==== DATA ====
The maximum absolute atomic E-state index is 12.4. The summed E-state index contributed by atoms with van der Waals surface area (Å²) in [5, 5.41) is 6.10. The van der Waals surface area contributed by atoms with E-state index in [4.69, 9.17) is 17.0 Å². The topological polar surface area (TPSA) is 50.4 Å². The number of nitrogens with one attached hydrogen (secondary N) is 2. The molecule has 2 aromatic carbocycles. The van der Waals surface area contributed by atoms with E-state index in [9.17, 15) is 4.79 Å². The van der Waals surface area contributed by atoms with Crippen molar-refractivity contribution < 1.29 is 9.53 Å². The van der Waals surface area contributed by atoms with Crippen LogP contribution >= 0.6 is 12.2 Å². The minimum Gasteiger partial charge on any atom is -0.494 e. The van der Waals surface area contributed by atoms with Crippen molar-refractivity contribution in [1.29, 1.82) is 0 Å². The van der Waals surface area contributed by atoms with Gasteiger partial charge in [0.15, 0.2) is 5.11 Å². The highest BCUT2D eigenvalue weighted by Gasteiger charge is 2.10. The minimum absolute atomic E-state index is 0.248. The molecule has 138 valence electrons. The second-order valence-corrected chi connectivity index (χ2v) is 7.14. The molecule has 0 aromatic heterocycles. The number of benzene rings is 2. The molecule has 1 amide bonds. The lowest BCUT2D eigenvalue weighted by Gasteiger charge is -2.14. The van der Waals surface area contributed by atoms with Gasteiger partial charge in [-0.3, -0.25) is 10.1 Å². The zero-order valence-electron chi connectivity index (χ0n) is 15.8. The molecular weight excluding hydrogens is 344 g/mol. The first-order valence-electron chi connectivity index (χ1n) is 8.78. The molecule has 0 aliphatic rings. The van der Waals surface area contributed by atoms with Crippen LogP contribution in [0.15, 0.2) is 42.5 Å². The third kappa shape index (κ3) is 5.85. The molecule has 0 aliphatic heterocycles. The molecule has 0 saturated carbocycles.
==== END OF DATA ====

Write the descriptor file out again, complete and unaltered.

The maximum absolute atomic E-state index is 12.4. The summed E-state index contributed by atoms with van der Waals surface area (Å²) in [5, 5.41) is 6.10. The van der Waals surface area contributed by atoms with E-state index in [4.69, 9.17) is 17.0 Å². The topological polar surface area (TPSA) is 50.4 Å². The number of nitrogens with one attached hydrogen (secondary N) is 2. The molecule has 2 aromatic carbocycles. The van der Waals surface area contributed by atoms with E-state index in [9.17, 15) is 4.79 Å². The van der Waals surface area contributed by atoms with Crippen molar-refractivity contribution < 1.29 is 9.53 Å². The van der Waals surface area contributed by atoms with Crippen LogP contribution >= 0.6 is 12.2 Å². The minimum Gasteiger partial charge on any atom is -0.494 e. The van der Waals surface area contributed by atoms with Crippen molar-refractivity contribution in [1.29, 1.82) is 0 Å². The van der Waals surface area contributed by atoms with Gasteiger partial charge in [0.15, 0.2) is 5.11 Å². The highest BCUT2D eigenvalue weighted by Gasteiger charge is 2.10. The minimum absolute atomic E-state index is 0.248. The molecule has 138 valence electrons. The second-order valence-corrected chi connectivity index (χ2v) is 7.14. The molecule has 0 aromatic heterocycles. The number of benzene rings is 2. The molecule has 1 amide bonds. The lowest BCUT2D eigenvalue weighted by Gasteiger charge is -2.14. The van der Waals surface area contributed by atoms with Gasteiger partial charge in [-0.3, -0.25) is 10.1 Å². The zero-order valence-electron chi connectivity index (χ0n) is 15.8. The molecular weight excluding hydrogens is 344 g/mol. The first-order valence-electron chi connectivity index (χ1n) is 8.78. The molecule has 0 aliphatic rings. The van der Waals surface area contributed by atoms with Crippen LogP contribution in [0.15, 0.2) is 42.5 Å². The third kappa shape index (κ3) is 5.85. The molecule has 0 aliphatic heterocycles. The molecule has 0 saturated carbocycles.